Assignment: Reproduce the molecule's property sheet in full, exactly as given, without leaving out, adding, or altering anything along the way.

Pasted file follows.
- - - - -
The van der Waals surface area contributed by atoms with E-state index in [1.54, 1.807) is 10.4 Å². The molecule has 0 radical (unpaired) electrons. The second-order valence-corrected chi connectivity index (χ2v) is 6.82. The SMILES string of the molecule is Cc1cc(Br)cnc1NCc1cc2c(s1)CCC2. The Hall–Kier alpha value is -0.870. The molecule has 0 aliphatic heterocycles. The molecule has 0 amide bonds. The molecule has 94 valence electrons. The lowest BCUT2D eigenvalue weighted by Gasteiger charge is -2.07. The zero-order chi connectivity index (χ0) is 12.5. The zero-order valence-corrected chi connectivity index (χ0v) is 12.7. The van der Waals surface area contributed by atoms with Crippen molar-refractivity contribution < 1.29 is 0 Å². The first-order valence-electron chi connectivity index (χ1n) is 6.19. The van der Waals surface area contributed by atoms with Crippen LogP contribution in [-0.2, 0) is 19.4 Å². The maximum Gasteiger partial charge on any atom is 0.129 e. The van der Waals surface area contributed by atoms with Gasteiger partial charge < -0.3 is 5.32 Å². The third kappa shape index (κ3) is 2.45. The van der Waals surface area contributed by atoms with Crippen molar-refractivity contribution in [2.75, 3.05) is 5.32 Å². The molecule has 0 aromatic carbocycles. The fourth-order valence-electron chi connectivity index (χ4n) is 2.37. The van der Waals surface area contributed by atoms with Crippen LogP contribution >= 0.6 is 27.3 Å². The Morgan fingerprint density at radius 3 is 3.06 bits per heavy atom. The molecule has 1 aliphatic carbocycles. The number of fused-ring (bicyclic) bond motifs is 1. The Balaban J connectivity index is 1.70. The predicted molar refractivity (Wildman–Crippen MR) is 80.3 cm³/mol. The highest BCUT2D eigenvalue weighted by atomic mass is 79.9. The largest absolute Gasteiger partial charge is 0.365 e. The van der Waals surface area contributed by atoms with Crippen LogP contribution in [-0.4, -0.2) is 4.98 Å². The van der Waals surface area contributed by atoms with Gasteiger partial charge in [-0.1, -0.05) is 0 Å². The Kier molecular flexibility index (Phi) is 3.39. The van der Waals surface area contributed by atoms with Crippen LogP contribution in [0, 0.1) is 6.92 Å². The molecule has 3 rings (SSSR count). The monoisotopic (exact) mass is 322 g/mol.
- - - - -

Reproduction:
The van der Waals surface area contributed by atoms with E-state index in [1.54, 1.807) is 10.4 Å². The molecule has 0 radical (unpaired) electrons. The second-order valence-corrected chi connectivity index (χ2v) is 6.82. The SMILES string of the molecule is Cc1cc(Br)cnc1NCc1cc2c(s1)CCC2. The Hall–Kier alpha value is -0.870. The molecule has 0 aliphatic heterocycles. The molecule has 0 amide bonds. The molecule has 94 valence electrons. The lowest BCUT2D eigenvalue weighted by Gasteiger charge is -2.07. The zero-order chi connectivity index (χ0) is 12.5. The zero-order valence-corrected chi connectivity index (χ0v) is 12.7. The van der Waals surface area contributed by atoms with Crippen molar-refractivity contribution < 1.29 is 0 Å². The first-order valence-electron chi connectivity index (χ1n) is 6.19. The van der Waals surface area contributed by atoms with Crippen LogP contribution in [-0.2, 0) is 19.4 Å². The maximum Gasteiger partial charge on any atom is 0.129 e. The van der Waals surface area contributed by atoms with Gasteiger partial charge < -0.3 is 5.32 Å². The third kappa shape index (κ3) is 2.45. The van der Waals surface area contributed by atoms with Crippen molar-refractivity contribution in [2.75, 3.05) is 5.32 Å². The molecule has 0 aromatic carbocycles. The fourth-order valence-electron chi connectivity index (χ4n) is 2.37. The van der Waals surface area contributed by atoms with Crippen LogP contribution >= 0.6 is 27.3 Å². The Morgan fingerprint density at radius 3 is 3.06 bits per heavy atom. The molecule has 1 aliphatic carbocycles. The number of fused-ring (bicyclic) bond motifs is 1. The Balaban J connectivity index is 1.70. The predicted molar refractivity (Wildman–Crippen MR) is 80.3 cm³/mol. The highest BCUT2D eigenvalue weighted by atomic mass is 79.9. The largest absolute Gasteiger partial charge is 0.365 e. The van der Waals surface area contributed by atoms with Crippen LogP contribution in [-0.4, -0.2) is 4.98 Å². The van der Waals surface area contributed by atoms with Gasteiger partial charge in [-0.1, -0.05) is 0 Å². The Kier molecular flexibility index (Phi) is 3.39. The van der Waals surface area contributed by atoms with Crippen LogP contribution in [0, 0.1) is 6.92 Å². The molecule has 3 rings (SSSR count). The monoisotopic (exact) mass is 322 g/mol.